Greek Researchers Developing System to Wake up Sleepy Drivers

Greek researchers are currently wor­king on a smart system that will be able to monitor alertness levels in drivers, recognize symptoms of sleepiness and give drivers a wake-up call, according to a report by Greek New agency ANA-MPA last week.

The system is being developed by the Greek Transport Institute IMET at the National Center for Research and Technology Development in Thessaloniki.

According to IMET's research director Evangelos Bekiaris, it is expected to be completed in early 2008 and will go into production for use by car manufacturers within the next five years.

Bekiaris said the system comes equipped with micro and nano-sensors that will be able to measure levels of wake­fulness and warn drivers when they are becoming dangerously sleepy or distracted, so as to ensure safer driving behavior in drivers who are tired or have drunk alcohol - conditions shown to be responsible for a large percentage of serious accidents.

Researchers have found that sleepiness increases the risk of an accident by three or four times more than when a driver is alert. While it is responsible for 15-20% of accidents overall.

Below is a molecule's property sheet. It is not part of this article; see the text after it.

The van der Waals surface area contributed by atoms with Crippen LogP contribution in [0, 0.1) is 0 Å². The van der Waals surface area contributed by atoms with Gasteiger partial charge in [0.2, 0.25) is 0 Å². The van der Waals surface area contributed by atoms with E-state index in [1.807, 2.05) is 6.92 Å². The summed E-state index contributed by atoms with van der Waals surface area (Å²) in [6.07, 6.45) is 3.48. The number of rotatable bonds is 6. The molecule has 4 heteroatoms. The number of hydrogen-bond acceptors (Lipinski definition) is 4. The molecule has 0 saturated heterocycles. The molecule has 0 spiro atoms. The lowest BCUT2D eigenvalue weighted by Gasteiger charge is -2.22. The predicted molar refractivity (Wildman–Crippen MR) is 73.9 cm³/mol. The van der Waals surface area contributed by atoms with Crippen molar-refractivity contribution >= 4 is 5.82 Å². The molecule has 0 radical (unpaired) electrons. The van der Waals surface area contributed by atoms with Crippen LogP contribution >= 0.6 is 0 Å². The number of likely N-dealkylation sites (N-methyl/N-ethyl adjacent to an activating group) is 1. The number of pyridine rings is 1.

They also found that the 2-3 seconds before accidents take place are usually crucial.

"In this tiny space of time, a normal vehicle will have already covered 70 meters before its driver reacts if it is traveling at 100 km. an hour.

The reaction time of the driver is critical and is reduced when he or she is sleepy or distracted, " experts said.

"Within the vehicle will be placed micro-cameras that will measure the rate of movement of the eyelids and sensors in the steering wheel, the seat and the roof will measure the pressure applied by the hands, the course and position of the vehicle relative to the lanes and the surrounding vehicles, as well as themo­vement of the body and the driver's head, " scientists .explained.

The system will then be able to use algorithms to calculate when these pa­rameters do not meet the requirements for normal and safe driving and warn the driver to stop, either with an auditory message or a visual message appearing in the mirror or even a" vibrating buzzer" fitted in the seat belt that will wake the driver up.

(Posting date 4 December 2007)

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